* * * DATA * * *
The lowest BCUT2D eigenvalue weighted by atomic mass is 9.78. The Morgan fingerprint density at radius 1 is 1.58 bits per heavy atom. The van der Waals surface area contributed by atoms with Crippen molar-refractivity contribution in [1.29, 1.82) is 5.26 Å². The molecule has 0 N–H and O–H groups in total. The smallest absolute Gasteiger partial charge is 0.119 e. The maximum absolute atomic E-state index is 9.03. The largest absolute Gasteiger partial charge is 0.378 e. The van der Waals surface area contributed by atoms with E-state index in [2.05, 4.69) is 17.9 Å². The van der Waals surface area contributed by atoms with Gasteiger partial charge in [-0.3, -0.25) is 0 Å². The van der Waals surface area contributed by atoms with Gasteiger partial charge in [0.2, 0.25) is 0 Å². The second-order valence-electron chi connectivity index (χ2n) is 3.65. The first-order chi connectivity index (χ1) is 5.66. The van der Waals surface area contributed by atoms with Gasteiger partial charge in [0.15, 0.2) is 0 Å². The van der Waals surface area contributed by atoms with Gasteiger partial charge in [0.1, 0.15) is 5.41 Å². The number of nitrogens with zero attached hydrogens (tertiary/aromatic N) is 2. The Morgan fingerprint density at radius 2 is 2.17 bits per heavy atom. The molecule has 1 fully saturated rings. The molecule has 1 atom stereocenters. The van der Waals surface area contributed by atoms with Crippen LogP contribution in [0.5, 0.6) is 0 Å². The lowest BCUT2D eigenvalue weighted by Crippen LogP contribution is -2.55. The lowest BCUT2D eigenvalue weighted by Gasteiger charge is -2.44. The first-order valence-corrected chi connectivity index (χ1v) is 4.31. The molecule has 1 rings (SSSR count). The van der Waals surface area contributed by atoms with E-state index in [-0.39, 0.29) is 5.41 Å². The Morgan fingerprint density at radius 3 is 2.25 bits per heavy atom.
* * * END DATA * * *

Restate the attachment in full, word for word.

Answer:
The lowest BCUT2D eigenvalue weighted by atomic mass is 9.78. The Morgan fingerprint density at radius 1 is 1.58 bits per heavy atom. The van der Waals surface area contributed by atoms with Crippen molar-refractivity contribution in [1.29, 1.82) is 5.26 Å². The molecule has 0 N–H and O–H groups in total. The smallest absolute Gasteiger partial charge is 0.119 e. The maximum absolute atomic E-state index is 9.03. The largest absolute Gasteiger partial charge is 0.378 e. The van der Waals surface area contributed by atoms with E-state index in [2.05, 4.69) is 17.9 Å². The van der Waals surface area contributed by atoms with Gasteiger partial charge in [-0.3, -0.25) is 0 Å². The van der Waals surface area contributed by atoms with Gasteiger partial charge in [0.2, 0.25) is 0 Å². The second-order valence-electron chi connectivity index (χ2n) is 3.65. The first-order chi connectivity index (χ1) is 5.66. The van der Waals surface area contributed by atoms with Gasteiger partial charge in [0.15, 0.2) is 0 Å². The van der Waals surface area contributed by atoms with Gasteiger partial charge in [0.1, 0.15) is 5.41 Å². The number of nitrogens with zero attached hydrogens (tertiary/aromatic N) is 2. The Morgan fingerprint density at radius 2 is 2.17 bits per heavy atom. The molecule has 1 fully saturated rings. The molecule has 1 atom stereocenters. The van der Waals surface area contributed by atoms with Crippen LogP contribution in [0.5, 0.6) is 0 Å². The lowest BCUT2D eigenvalue weighted by Crippen LogP contribution is -2.55. The lowest BCUT2D eigenvalue weighted by Gasteiger charge is -2.44. The first-order valence-corrected chi connectivity index (χ1v) is 4.31. The molecule has 1 rings (SSSR count). The van der Waals surface area contributed by atoms with E-state index in [-0.39, 0.29) is 5.41 Å². The Morgan fingerprint density at radius 3 is 2.25 bits per heavy atom.